DC Council Chair on Soccer Stadium: “I want this funded now!”

DC for Reasonable Development, Chris Otten, 202-810-2768, dc4reality@gmail.com


DC Council Chair on Soccer Stadium: “I want this funded now!”


Washington, DC – On Tuesday, December 2, 2014, City Council Chairman, Phil Mendelson, led the charge for a new soccer stadium and he received initial consent by his Council colleagues to burden the City with more debt to purchase, clear out, clean up, and prepare industrial land so that DC United can play at Buzzard Point.


At the hearing, Mendelson claimed stadium costs to the taxpayers were to be capped at $150 million dollars but criticism came from Ward 5 Councilmember, Kenyan McDuffie exposing the soft nature of the proposed cost cap and pointing to other expenses not yet anticipated in Mendelson’s plan.


Reports are already predicting that other more hidden costs and city responsibilities will bring DC’s financial commitment to over $200 million taxpayer dollars for a stadium the City will not own.


[ UPDATE: Move on Petition About Stadium Just Published ]

DC’s Office of Attorney General, representing the Mayor, wrote a legal memo to the Council dated December 2, 2014, finding “serious legal sufficiency concerns” with Mendelson’s proposed funding plan for a new soccer stadium.



Parrying OAG’s position, V. David Zvenyach, Esq., the General Counsel to the City Council, pronounced at yesterday’s hearing, “We are right on the law. This is not at dispute.”   



Emboldened by Zvenyach, Chairman Mendelson pressed other Councilmembers hard saying, “I think we need to force the Mayor to fund this [stadium]” through supplemental budget appropriations.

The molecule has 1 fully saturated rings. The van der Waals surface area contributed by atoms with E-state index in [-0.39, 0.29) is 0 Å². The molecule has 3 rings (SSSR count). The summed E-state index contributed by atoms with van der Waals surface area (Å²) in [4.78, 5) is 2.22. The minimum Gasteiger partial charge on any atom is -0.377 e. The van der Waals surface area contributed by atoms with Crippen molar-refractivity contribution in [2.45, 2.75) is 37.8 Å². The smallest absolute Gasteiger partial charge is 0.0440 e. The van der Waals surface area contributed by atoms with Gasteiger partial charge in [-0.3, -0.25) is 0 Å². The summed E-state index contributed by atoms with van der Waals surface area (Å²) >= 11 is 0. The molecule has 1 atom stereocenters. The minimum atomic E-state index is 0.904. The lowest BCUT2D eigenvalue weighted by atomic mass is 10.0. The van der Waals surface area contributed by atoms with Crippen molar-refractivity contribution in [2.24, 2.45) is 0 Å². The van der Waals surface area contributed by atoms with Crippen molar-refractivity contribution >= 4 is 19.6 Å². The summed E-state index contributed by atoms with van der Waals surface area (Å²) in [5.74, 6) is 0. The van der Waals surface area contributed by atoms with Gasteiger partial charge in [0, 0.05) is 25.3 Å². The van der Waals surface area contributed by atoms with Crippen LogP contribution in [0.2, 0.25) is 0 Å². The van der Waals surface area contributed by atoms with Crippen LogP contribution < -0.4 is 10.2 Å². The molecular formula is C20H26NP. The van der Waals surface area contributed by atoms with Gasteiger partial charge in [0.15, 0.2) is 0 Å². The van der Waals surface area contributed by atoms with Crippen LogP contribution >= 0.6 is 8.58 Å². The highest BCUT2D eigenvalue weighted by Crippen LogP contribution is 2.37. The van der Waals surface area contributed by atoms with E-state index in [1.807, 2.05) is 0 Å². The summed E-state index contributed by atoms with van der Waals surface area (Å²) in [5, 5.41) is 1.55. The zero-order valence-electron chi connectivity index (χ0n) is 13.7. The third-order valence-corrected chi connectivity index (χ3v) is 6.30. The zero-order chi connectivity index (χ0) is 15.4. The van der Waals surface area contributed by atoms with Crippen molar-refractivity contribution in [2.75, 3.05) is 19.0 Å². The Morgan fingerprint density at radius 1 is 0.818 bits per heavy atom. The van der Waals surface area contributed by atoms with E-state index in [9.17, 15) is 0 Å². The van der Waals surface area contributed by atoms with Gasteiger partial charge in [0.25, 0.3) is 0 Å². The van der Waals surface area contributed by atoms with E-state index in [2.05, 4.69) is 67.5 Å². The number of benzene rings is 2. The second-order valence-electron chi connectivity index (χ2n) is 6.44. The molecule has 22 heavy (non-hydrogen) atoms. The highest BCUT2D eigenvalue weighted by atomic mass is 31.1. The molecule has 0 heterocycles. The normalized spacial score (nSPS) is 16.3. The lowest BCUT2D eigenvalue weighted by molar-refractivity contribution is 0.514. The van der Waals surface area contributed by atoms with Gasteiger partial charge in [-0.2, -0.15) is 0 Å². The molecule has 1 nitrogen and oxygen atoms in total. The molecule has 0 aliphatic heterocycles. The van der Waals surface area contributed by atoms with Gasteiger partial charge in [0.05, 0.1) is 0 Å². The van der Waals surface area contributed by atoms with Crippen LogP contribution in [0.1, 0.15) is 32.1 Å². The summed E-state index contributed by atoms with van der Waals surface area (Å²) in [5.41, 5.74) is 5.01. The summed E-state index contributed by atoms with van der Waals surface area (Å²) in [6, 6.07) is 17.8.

Mendelson complained that Mayor Gray is stonewalling all the work and time he and other stadium boosters have put into making sure the City funds a soccer stadium this year.


Yet, despite the apparent laborious toil to get the City to spend significant tax dollars assisting DC United owners in building a new soccer stadium, at least two Councilmembers were still learning of new details of Mendelson’s funding proposal.


“I didn’t know this would delay the H Street [bridge & streetcar] project,” said a surprised Tommy Wells, Councilmember for Ward 6, the Ward where the stadium may reside. Wells was clearly dismayed that the Chair’s stadium budget would manipulate the capital financing now scheduled to reconstruct a bridge and build streetcar systems, by advancing those budget expectations a year later. this idea.


Councilmember David Catania had to clarify with Mendelson at the Council dais that, as the deal now stands, DC United would only be responsible to pay the City 15% of any increased value the team may accrue if DC United is sold after this deal is consummated and the stadium is built.


With a new stadium, the sheer value of DC United is expected to rise from $61 million in 2012 to $195 million in 2019, according to a report commissioned by the council.


Catania wants a more “equitable” agreement between the City and the team owners, in that DC should expect to recoup at least 50% of any increased team value if the current owners “flip” the team after the deal is made and the City outlays the proposed significant funding.


D.C. United has been sold twice in the past decade and is now controlled by the son of a billionaire coal magnate. http://www.forbes.com/sites/mikeozanian/2012/07/11/sale-of-d-c-united-to-billionaires-son-values-mls-team-at-record-50-million/


At the end of the day, the Council gave its support for Mendelson’s plan, and the Chair is expecting Gray to provide a supplemental budget to the Council to get this deal done now.


Mayor-elect, Muriel Bowser abstained from the vote, noting the weight of the legal issues being raised by the OAG.





In Other News


Approximately 200,000 children are at risk of hunger in the Washington, D.C. Metropolitan Area – 56,000 in the District alone or 1 in 2 children.


70,000 DC Residents Still Wait for Affordable Housing


Hunger and poverty are directly correlated. In the Washington, D.C. Metropolitan area, there are approximately 633,000 residents are at risk of, or experiencing hunger.



A recent study finds that D.C. has a higher rate of food insecurity among children than any state.



Nearly 15 percent of respondents in D.C. experienced food hardship (reported not having enough money in the past twelve months to buy food for themselves or their family) in 2010.


DC’s wait list for affordable housing is closed
[ UPDATE: Move on Petition About Stadium Just Published ]

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